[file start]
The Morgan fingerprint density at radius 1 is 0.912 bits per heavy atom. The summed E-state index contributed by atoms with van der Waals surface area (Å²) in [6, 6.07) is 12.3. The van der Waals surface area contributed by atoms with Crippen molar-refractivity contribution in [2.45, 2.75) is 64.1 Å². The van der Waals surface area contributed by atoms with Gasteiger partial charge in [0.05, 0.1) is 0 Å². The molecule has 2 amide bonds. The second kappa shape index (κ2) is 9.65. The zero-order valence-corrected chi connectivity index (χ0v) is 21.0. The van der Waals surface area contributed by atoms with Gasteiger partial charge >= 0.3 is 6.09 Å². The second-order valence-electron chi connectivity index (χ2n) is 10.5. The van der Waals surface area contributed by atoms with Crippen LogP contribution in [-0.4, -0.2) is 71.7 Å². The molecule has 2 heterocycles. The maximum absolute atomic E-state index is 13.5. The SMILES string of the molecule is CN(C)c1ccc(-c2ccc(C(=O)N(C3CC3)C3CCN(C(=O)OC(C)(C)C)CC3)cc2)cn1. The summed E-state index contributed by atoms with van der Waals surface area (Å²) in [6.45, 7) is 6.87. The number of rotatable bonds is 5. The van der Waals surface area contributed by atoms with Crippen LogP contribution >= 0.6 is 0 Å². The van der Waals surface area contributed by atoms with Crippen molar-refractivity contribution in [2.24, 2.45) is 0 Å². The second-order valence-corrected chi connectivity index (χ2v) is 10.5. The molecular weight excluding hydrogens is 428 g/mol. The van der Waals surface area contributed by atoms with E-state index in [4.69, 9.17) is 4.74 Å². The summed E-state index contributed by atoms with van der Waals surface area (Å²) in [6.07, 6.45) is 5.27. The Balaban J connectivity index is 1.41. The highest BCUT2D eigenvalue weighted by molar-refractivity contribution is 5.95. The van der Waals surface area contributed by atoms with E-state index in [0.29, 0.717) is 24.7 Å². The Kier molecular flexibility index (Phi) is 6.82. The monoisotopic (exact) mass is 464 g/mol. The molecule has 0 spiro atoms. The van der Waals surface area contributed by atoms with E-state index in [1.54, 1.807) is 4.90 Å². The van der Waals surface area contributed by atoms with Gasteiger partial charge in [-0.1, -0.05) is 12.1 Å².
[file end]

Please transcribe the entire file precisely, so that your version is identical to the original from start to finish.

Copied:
The Morgan fingerprint density at radius 1 is 0.912 bits per heavy atom. The summed E-state index contributed by atoms with van der Waals surface area (Å²) in [6, 6.07) is 12.3. The van der Waals surface area contributed by atoms with Crippen molar-refractivity contribution in [2.45, 2.75) is 64.1 Å². The van der Waals surface area contributed by atoms with Gasteiger partial charge in [0.05, 0.1) is 0 Å². The molecule has 2 amide bonds. The second kappa shape index (κ2) is 9.65. The zero-order valence-corrected chi connectivity index (χ0v) is 21.0. The van der Waals surface area contributed by atoms with Gasteiger partial charge >= 0.3 is 6.09 Å². The second-order valence-electron chi connectivity index (χ2n) is 10.5. The van der Waals surface area contributed by atoms with Crippen LogP contribution in [-0.4, -0.2) is 71.7 Å². The molecule has 2 heterocycles. The maximum absolute atomic E-state index is 13.5. The SMILES string of the molecule is CN(C)c1ccc(-c2ccc(C(=O)N(C3CC3)C3CCN(C(=O)OC(C)(C)C)CC3)cc2)cn1. The summed E-state index contributed by atoms with van der Waals surface area (Å²) in [6.45, 7) is 6.87. The number of rotatable bonds is 5. The van der Waals surface area contributed by atoms with Crippen LogP contribution >= 0.6 is 0 Å². The van der Waals surface area contributed by atoms with Crippen molar-refractivity contribution in [2.24, 2.45) is 0 Å². The second-order valence-corrected chi connectivity index (χ2v) is 10.5. The molecular weight excluding hydrogens is 428 g/mol. The van der Waals surface area contributed by atoms with E-state index in [4.69, 9.17) is 4.74 Å². The summed E-state index contributed by atoms with van der Waals surface area (Å²) in [6.07, 6.45) is 5.27. The Balaban J connectivity index is 1.41. The highest BCUT2D eigenvalue weighted by molar-refractivity contribution is 5.95. The van der Waals surface area contributed by atoms with E-state index in [0.29, 0.717) is 24.7 Å². The Kier molecular flexibility index (Phi) is 6.82. The monoisotopic (exact) mass is 464 g/mol. The molecule has 0 spiro atoms. The van der Waals surface area contributed by atoms with E-state index in [1.54, 1.807) is 4.90 Å². The van der Waals surface area contributed by atoms with Gasteiger partial charge in [-0.1, -0.05) is 12.1 Å².